“There can be peace”, stated the notorious Afghan warlord sitting cross-legged across the carpet from me in the air-conditioned cool of his palatial Kabul home. “Yes, there can be but … not until we have killed all of the enemies first”.
He is serious — more serious than I have ever seen him before. His deep-set eyes flash fire, his mouth is set in grim determination, he is primed and ready to kill right now which, under the circumstances, is understandable. Pacha Khan Zadran is in mourning for three family members who were assassinated just days ago. The jeep they were travelling in was blown to smithereens by an improvised explosive device in Paktia province. He lusts for vengeance and he will, no doubt, have it. And, if he dies before achieving this aim, he still has eight sons, all replicas of himself, to ensure that an eye for an eye, a tooth for a tooth, is taken from the enemy.
The problem for Pacha Khan Zadran and others of his ilk in identifying the ‘enemy’ is that, the enemy has changed sides too many times to count, during the last 40 years of continual warfare and civil strife. The enemy is legion and in his own words: “Someone who was once a friend is the most dangerous enemy of all because he knows you”.
Zadran talked peace at the Washington Conference called in the wake of the Twin Towers debacle and again during the Bonn Conference soon after. On each occasion, he insisted that there would only be peace once every single Haqqani and Talib was killed. A negotiated settlement is total anathema to him and those cast in the same mould.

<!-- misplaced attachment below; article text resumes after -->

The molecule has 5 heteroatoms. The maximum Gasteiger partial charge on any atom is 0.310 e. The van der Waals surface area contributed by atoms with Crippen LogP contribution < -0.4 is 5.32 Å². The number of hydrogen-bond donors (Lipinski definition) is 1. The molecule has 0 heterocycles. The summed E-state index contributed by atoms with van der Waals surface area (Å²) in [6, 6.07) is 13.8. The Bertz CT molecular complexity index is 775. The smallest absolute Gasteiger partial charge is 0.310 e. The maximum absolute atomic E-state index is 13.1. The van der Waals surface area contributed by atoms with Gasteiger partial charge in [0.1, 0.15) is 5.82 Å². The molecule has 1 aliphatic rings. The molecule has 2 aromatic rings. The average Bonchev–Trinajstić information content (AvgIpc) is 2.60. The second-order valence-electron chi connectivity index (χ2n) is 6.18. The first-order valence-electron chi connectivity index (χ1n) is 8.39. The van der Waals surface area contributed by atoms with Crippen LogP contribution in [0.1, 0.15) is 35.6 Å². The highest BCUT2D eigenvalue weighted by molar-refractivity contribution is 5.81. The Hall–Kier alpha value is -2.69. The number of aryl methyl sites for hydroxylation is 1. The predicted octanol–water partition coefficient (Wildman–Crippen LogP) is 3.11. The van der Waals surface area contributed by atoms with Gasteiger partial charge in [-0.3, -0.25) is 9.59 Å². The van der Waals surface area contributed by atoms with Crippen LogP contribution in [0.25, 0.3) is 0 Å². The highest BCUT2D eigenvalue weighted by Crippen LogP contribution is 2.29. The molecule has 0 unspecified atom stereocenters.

When asked about his opinion on the recent announcement made by an unnamed American official — that the three Afghan border provinces of Paktika, Khost and his own Paktia could be offered to the Haqqani network and the Taliban in exchange for unarmed cooperation — he laughs and says: “The Americans are not stupid. They cannot give away three provinces of Afghanistan to Pakistan. They are up to something”.
The suggestion that such an action could encourage Haqqani and the Taliban to move en masse to these provinces, instead of being scattered throughout Afghanistan as they currently are, and then be ‘taken care of’ meets with derision. “If they seriously wanted to take out Haqqani and the Taliban, they could have done it years ago. They know the exact locations of the Haqqani network and the Taliban camps on both sides of the border. They have no need to entice them to these three provinces. They can wipe them out any time they want. The big question is: why have they not done so yet? I tell you, they are up to something”.
More men arrive to offer their condolences and as they are not allowed in this inner sanctum, Pacha Khan Zadran rises to go and meet them in his guest house just inside the heavily guarded front gate. As he escorts me and my companion out, he repeats over his shoulder: “The enemy must all be killed”. This heartfelt statement underlined the harsh truth: There can be no peace in Afghanistan unless a miracle occurs.
Published in The Express Tribune, September 12th, 2012.